Go Green, Healthy and Durable with Lime-Based Finishing Materials

The recent trend in business has been to look to the future, however, logic and reason concerning the construction materials industry seems to have flipped this idea on its head. One can’t help but marvel at the architectural structures of the Egyptian, Greek, and Roman empires. The ability of these structures to endure thousands of years of wear-and-tear compels one to delve into the foundation of their success.

Lime was the chosen building material for each of these empires due to its durability, breathability, and resistance to insect infestations and moisture; now it is chosen for those same characteristics in addition to its beauty, eco friendly nature, and qualities that prevent Sick Building Syndrome (SBS).

SBS is a term used to describe buildings in which occupants experience acute health effects and discomfort after spending time in a particular room or building. These effects are often caused by inadequate ventilation, biological contaminants like mold, and chemical contaminants like cleaning agents and chemically infused building materials. Architectural finishes that are cement-, acrylic-, or gypsum-based are not mold resistant, contain unhealthy chemicals, require repairs relatively shortly after application, and are not adequately breathable. This being so, these materials can contribute to SBS. Authentic lime-based materials, on the other hand, are highly breathable and porous, which leads to increased ventilation; are eco friendly and contain no harmful chemicals, are mold and insect resistant, and self-heal small fissures within the material to increase material durability and longevity.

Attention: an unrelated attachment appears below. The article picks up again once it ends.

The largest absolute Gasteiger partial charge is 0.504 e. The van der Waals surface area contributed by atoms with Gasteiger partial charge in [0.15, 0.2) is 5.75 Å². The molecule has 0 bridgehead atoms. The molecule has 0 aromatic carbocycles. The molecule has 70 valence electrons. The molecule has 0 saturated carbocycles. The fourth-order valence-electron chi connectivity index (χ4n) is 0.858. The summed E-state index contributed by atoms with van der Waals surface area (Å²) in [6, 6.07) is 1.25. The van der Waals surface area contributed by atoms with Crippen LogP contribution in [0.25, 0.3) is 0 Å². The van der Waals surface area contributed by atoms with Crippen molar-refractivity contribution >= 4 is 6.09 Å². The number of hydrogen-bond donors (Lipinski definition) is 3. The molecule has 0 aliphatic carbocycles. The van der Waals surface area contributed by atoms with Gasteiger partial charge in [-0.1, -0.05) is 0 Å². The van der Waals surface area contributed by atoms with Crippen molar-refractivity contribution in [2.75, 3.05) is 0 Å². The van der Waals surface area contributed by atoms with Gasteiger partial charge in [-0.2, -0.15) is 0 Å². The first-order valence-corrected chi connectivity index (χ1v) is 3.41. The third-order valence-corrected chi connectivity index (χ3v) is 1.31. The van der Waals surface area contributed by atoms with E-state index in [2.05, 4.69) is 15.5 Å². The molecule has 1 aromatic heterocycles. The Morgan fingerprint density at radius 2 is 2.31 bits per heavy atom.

A changing of the guard is under way as many construction developers are leaving their cement, acrylic, and gypsum-based materials in favor of lime based building materials. Once applied, lime-based materials offer unrivaled durability and are more cost effective in the short and long run. Lime-based materials are equally as affordable during the initial application and drastically reduce repair costs in the long run with its self-healing qualities. Where cement-based materials will develop individual large cracks when subjected to small structural movements, lime-based materials will develop many fine cracks that will self-fuse when water evaporates within the crack. This is a very beneficial quality when building on non-stable foundations because while the structure will distort with age, it will not fail.

In addition to durability, lime is healthy for inhabitants and the environment. Cement, acrylic, and gypsum-based materials contain a variety of chemicals that can be harmful to inhabitant health. These materials have low permeability and, in-turn, trap stagnant and unhealthy air inside of the structure. Lime-based materials, however, are highly permeable and allow fresh air to flow in and out of the structure. Unlike other materials, lime harms neither the inhabitant nor the environment because it is 100 percent natural and free of toxic additives and admixtures.

The recent trend in business has been driven by innovation, however, the building industry is beginning to question this trend and the pickup in the green construction industry seems to be an indicator that the construction industry has come back to its senses. While there is no doubt that innovation has produced materials that are inexpensive and aesthetically pleasing in the short run, there are many disadvantages that affect more than simply the structure. Health and shelter are the fundamental purposes for these structures; therefore, they should be built with materials that ensure inhabitant health and structural durability. Lime has been proven to satisfy these needs for more than 6,000 years and the recent concern for environmental and inhabitant health has brought it back into the limelight.

Brian Coia is president of bioLime Inc. BioLime surpasses the U.S. Green Building Council’s LEED protocol with its line of architectural finishing products. He can be reached at www.biolime.com.